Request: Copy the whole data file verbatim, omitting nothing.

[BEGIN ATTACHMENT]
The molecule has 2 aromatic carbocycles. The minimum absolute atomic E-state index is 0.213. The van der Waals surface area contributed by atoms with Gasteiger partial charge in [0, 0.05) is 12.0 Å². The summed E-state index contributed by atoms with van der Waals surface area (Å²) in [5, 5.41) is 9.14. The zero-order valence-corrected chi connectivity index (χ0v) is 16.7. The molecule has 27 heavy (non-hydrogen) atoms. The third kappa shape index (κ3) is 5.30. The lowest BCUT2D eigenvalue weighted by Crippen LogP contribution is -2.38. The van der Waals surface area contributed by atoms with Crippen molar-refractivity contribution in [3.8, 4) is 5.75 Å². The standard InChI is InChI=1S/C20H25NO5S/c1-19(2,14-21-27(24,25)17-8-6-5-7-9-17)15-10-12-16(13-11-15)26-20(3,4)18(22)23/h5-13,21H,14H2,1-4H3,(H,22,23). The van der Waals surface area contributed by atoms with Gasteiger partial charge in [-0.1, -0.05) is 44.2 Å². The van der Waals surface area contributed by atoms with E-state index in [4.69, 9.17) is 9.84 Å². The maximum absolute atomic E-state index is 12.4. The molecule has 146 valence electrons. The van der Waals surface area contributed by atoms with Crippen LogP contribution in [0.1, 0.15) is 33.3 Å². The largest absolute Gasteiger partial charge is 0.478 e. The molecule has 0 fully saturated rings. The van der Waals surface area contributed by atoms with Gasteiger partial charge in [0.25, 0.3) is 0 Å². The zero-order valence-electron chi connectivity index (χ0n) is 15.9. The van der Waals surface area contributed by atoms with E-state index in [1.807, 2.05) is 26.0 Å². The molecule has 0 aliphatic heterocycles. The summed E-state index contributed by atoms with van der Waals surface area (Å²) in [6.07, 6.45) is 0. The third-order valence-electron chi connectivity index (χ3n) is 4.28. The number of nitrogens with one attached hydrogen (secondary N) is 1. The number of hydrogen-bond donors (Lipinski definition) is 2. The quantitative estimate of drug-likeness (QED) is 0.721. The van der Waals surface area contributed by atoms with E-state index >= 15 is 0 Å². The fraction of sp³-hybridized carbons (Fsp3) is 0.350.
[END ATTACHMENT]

The molecule has 2 aromatic carbocycles. The minimum absolute atomic E-state index is 0.213. The van der Waals surface area contributed by atoms with Gasteiger partial charge in [0, 0.05) is 12.0 Å². The summed E-state index contributed by atoms with van der Waals surface area (Å²) in [5, 5.41) is 9.14. The zero-order valence-corrected chi connectivity index (χ0v) is 16.7. The molecule has 27 heavy (non-hydrogen) atoms. The third kappa shape index (κ3) is 5.30. The lowest BCUT2D eigenvalue weighted by Crippen LogP contribution is -2.38. The van der Waals surface area contributed by atoms with Crippen molar-refractivity contribution in [3.8, 4) is 5.75 Å². The standard InChI is InChI=1S/C20H25NO5S/c1-19(2,14-21-27(24,25)17-8-6-5-7-9-17)15-10-12-16(13-11-15)26-20(3,4)18(22)23/h5-13,21H,14H2,1-4H3,(H,22,23). The van der Waals surface area contributed by atoms with Gasteiger partial charge in [-0.1, -0.05) is 44.2 Å². The van der Waals surface area contributed by atoms with E-state index in [4.69, 9.17) is 9.84 Å². The maximum absolute atomic E-state index is 12.4. The molecule has 146 valence electrons. The van der Waals surface area contributed by atoms with Crippen LogP contribution in [0.1, 0.15) is 33.3 Å². The largest absolute Gasteiger partial charge is 0.478 e. The molecule has 0 fully saturated rings. The van der Waals surface area contributed by atoms with Gasteiger partial charge in [0.25, 0.3) is 0 Å². The zero-order valence-electron chi connectivity index (χ0n) is 15.9. The van der Waals surface area contributed by atoms with E-state index in [1.807, 2.05) is 26.0 Å². The molecule has 0 aliphatic heterocycles. The summed E-state index contributed by atoms with van der Waals surface area (Å²) in [6.07, 6.45) is 0. The third-order valence-electron chi connectivity index (χ3n) is 4.28. The number of nitrogens with one attached hydrogen (secondary N) is 1. The number of hydrogen-bond donors (Lipinski definition) is 2. The quantitative estimate of drug-likeness (QED) is 0.721. The van der Waals surface area contributed by atoms with E-state index >= 15 is 0 Å². The fraction of sp³-hybridized carbons (Fsp3) is 0.350.